Learn about...mobile learning

Open University staff development guide

Cloud created by:

Rebecca Galley
20 January 2010

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The Learn About Mobile stand will be manned by:

  • Agnes Kukulska-Hulme from the Institute of Educational Technology who brings a wealth of experience in formal and informal learning applications of mobile technology
  • Gill Clough also from the Institute of Educational Technology who has researched informal uses of mobile technology, with a focus on location awareness.
  • Keren Mills from the OU Library and doyenne of the Digilab who has recently worked with Cambridge University in exploring how mobile technology can provide effective access to library resources.
  • Rhodri Thomas from the Strategy Office in the Learning Innovation Unit  who is involved in innovative learning, mobile technologies, collaboration, reporting/VLE stats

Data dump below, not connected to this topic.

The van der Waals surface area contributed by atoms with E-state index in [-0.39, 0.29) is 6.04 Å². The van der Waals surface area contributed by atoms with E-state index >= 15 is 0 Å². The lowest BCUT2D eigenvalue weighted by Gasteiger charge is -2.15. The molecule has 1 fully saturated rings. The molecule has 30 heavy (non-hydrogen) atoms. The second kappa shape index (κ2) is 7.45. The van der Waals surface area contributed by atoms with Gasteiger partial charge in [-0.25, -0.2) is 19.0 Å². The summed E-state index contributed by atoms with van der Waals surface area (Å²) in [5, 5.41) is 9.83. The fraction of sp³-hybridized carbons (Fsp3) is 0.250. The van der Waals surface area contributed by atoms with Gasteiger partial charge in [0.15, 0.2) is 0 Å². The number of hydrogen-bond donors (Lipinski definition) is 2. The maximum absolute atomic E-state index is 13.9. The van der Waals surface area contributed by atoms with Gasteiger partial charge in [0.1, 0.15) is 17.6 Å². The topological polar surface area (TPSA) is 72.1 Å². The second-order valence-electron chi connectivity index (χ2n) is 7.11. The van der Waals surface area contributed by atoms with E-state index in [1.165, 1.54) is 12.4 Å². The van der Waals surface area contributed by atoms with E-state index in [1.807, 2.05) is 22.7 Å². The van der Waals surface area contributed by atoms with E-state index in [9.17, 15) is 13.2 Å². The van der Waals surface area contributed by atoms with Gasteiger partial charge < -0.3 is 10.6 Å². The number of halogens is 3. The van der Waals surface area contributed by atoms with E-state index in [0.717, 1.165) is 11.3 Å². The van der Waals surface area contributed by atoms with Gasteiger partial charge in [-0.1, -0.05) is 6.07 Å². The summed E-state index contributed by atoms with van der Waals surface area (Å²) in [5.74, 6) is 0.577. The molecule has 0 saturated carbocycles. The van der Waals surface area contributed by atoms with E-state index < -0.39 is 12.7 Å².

Come and have a chat with us. Together we hope to be able to answer your questions about the role of mobile technology in teaching and learning from a variety of perspectives - formal and informal learning, ubiquitous technologies, novel applications of location awareness. Bring your mobiles along with you and we'll try to introduce you to some new and innovative mobile activities. Here are a few to think about.

Location: Open streemaps, iSpot, Google mashups with GPS photos or tracks, QR codes, Augmented realities

Learning: L120 audio eassessment, Motil, iKnow, Podcasts, iTunes U

Gill Clough
15:35 on 28 January 2010 (Edited 16:45 on 29 January 2010)

Juliette Culver
11:39 on 11 February 2010